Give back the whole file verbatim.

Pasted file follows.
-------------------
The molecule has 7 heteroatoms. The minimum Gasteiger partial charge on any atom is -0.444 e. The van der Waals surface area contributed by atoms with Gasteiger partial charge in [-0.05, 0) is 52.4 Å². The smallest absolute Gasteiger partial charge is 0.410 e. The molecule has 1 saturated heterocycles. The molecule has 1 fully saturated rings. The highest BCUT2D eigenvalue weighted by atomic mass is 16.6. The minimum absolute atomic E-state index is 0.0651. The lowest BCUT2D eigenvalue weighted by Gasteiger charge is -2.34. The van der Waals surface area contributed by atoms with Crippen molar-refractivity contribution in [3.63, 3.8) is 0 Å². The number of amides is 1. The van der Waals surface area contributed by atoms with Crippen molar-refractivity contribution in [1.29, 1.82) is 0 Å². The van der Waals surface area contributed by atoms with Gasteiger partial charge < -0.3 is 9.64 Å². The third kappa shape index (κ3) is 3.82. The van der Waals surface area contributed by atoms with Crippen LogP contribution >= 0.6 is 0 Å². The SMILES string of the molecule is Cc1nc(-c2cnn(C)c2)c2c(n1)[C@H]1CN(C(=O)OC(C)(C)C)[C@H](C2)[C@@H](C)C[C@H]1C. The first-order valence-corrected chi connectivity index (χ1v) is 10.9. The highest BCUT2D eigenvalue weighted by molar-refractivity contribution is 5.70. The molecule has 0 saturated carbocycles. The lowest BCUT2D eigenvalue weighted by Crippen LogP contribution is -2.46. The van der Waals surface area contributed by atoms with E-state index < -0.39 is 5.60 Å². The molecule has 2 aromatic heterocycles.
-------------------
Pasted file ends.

The molecule has 7 heteroatoms. The minimum Gasteiger partial charge on any atom is -0.444 e. The van der Waals surface area contributed by atoms with Gasteiger partial charge in [-0.05, 0) is 52.4 Å². The smallest absolute Gasteiger partial charge is 0.410 e. The molecule has 1 saturated heterocycles. The molecule has 1 fully saturated rings. The highest BCUT2D eigenvalue weighted by atomic mass is 16.6. The minimum absolute atomic E-state index is 0.0651. The lowest BCUT2D eigenvalue weighted by Gasteiger charge is -2.34. The van der Waals surface area contributed by atoms with Crippen molar-refractivity contribution in [3.63, 3.8) is 0 Å². The number of amides is 1. The van der Waals surface area contributed by atoms with Crippen molar-refractivity contribution in [1.29, 1.82) is 0 Å². The van der Waals surface area contributed by atoms with Gasteiger partial charge < -0.3 is 9.64 Å². The third kappa shape index (κ3) is 3.82. The van der Waals surface area contributed by atoms with Crippen LogP contribution >= 0.6 is 0 Å². The SMILES string of the molecule is Cc1nc(-c2cnn(C)c2)c2c(n1)[C@H]1CN(C(=O)OC(C)(C)C)[C@H](C2)[C@@H](C)C[C@H]1C. The first-order valence-corrected chi connectivity index (χ1v) is 10.9. The highest BCUT2D eigenvalue weighted by molar-refractivity contribution is 5.70. The molecule has 0 saturated carbocycles. The lowest BCUT2D eigenvalue weighted by Crippen LogP contribution is -2.46. The van der Waals surface area contributed by atoms with E-state index < -0.39 is 5.60 Å². The molecule has 2 aromatic heterocycles.